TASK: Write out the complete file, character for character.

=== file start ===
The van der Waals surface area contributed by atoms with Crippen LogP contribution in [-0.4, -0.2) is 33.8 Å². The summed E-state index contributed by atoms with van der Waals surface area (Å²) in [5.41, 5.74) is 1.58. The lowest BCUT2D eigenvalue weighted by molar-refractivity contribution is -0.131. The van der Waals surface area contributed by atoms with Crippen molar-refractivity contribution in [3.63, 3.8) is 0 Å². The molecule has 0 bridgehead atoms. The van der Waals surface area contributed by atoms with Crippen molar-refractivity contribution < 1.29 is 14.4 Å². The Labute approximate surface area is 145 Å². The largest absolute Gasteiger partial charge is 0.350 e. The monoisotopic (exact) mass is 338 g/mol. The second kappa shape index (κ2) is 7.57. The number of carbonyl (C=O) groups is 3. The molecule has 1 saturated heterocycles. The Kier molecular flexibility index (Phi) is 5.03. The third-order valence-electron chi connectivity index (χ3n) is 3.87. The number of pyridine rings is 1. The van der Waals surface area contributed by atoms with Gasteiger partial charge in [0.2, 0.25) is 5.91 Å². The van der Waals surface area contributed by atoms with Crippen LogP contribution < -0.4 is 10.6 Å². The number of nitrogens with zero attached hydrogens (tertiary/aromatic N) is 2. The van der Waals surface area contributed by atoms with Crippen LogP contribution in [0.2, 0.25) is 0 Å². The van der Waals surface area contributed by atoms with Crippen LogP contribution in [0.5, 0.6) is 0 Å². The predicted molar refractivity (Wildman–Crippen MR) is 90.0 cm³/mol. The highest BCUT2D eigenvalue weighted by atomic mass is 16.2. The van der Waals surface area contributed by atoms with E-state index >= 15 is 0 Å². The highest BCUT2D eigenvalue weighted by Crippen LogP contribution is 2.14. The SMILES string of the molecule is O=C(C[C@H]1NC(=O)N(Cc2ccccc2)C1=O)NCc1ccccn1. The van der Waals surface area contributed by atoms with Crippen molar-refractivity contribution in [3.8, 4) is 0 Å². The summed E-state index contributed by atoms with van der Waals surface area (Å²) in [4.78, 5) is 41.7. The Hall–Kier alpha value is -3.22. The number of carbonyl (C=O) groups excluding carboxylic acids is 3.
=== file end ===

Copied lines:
The van der Waals surface area contributed by atoms with Crippen LogP contribution in [-0.4, -0.2) is 33.8 Å². The summed E-state index contributed by atoms with van der Waals surface area (Å²) in [5.41, 5.74) is 1.58. The lowest BCUT2D eigenvalue weighted by molar-refractivity contribution is -0.131. The van der Waals surface area contributed by atoms with Crippen molar-refractivity contribution in [3.63, 3.8) is 0 Å². The molecule has 0 bridgehead atoms. The van der Waals surface area contributed by atoms with Crippen molar-refractivity contribution < 1.29 is 14.4 Å². The Labute approximate surface area is 145 Å². The largest absolute Gasteiger partial charge is 0.350 e. The monoisotopic (exact) mass is 338 g/mol. The second kappa shape index (κ2) is 7.57. The number of carbonyl (C=O) groups is 3. The molecule has 1 saturated heterocycles. The Kier molecular flexibility index (Phi) is 5.03. The third-order valence-electron chi connectivity index (χ3n) is 3.87. The number of pyridine rings is 1. The van der Waals surface area contributed by atoms with Gasteiger partial charge in [0.2, 0.25) is 5.91 Å². The van der Waals surface area contributed by atoms with Crippen LogP contribution < -0.4 is 10.6 Å². The number of nitrogens with zero attached hydrogens (tertiary/aromatic N) is 2. The van der Waals surface area contributed by atoms with Crippen LogP contribution in [0.2, 0.25) is 0 Å². The van der Waals surface area contributed by atoms with Crippen LogP contribution in [0.5, 0.6) is 0 Å². The predicted molar refractivity (Wildman–Crippen MR) is 90.0 cm³/mol. The highest BCUT2D eigenvalue weighted by atomic mass is 16.2. The van der Waals surface area contributed by atoms with E-state index >= 15 is 0 Å². The highest BCUT2D eigenvalue weighted by Crippen LogP contribution is 2.14. The SMILES string of the molecule is O=C(C[C@H]1NC(=O)N(Cc2ccccc2)C1=O)NCc1ccccn1. The van der Waals surface area contributed by atoms with Crippen molar-refractivity contribution in [3.8, 4) is 0 Å². The summed E-state index contributed by atoms with van der Waals surface area (Å²) in [4.78, 5) is 41.7. The Hall–Kier alpha value is -3.22. The number of carbonyl (C=O) groups excluding carboxylic acids is 3.